Operator control of cell/matrix density of plastically compressed collagen hydrogel scaffolds critically depends on reproducibly limiting the extent of scaffold compaction, as fluid expulsion. A functional model of the compression process is presented, based on the idea that the main fluid-leaving surface (FLS) behaves as an ultrafiltration membrane, allowing fluid (water) out but retaining collagen fibrils to form a cake. We hypothesize that accumulation of collagen at the FLS produces anisotropic structuring but also increases FLS hydraulic resistance (R(FLS) ), in turn limiting the flux. Our findings show that while compressive load is the primary determinant of flux at the beginning of compression (load-dependent phase), increasing FLS collagen density (measured by X-ray attenuation) and increasing R(FLS) become the key determinants of flux as the process proceeds (flow-dependent phase). The model integrates these two phases and can closely predict fluid loss over time for a range of compressive loads. This model provides a useful tool for engineering cell and matrix density to tissue-specific levels, as well as generating localized 3D nano micro-scale structures and zonal heterogeneity within scaffolds. Such structure generation is important for complex tissue engineering and forms the basis for process automation and up-scaling.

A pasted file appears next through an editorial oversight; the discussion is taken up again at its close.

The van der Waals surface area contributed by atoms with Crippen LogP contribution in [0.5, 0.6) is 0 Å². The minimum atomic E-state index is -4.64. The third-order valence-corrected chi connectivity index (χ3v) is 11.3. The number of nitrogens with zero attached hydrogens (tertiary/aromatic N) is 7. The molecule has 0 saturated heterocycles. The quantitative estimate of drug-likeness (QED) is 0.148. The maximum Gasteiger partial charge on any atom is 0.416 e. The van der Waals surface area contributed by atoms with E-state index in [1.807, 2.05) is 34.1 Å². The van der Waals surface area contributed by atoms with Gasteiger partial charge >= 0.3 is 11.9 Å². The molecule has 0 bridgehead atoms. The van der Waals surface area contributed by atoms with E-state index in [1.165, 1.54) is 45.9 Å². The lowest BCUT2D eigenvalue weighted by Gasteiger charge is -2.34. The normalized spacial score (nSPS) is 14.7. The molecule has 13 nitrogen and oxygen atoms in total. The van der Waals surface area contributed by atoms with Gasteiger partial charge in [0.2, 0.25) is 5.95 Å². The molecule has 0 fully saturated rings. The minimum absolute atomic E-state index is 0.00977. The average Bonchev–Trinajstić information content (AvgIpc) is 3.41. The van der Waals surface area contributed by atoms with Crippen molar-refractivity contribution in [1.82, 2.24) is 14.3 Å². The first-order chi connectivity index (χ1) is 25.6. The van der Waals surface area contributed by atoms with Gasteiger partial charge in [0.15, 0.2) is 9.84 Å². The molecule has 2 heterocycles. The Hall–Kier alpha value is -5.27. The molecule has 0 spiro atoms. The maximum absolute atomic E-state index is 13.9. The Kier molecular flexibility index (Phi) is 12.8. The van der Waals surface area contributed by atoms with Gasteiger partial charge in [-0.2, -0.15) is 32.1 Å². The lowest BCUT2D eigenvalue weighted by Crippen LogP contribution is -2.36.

Copyright © 2010 John Wiley & Sons, Ltd.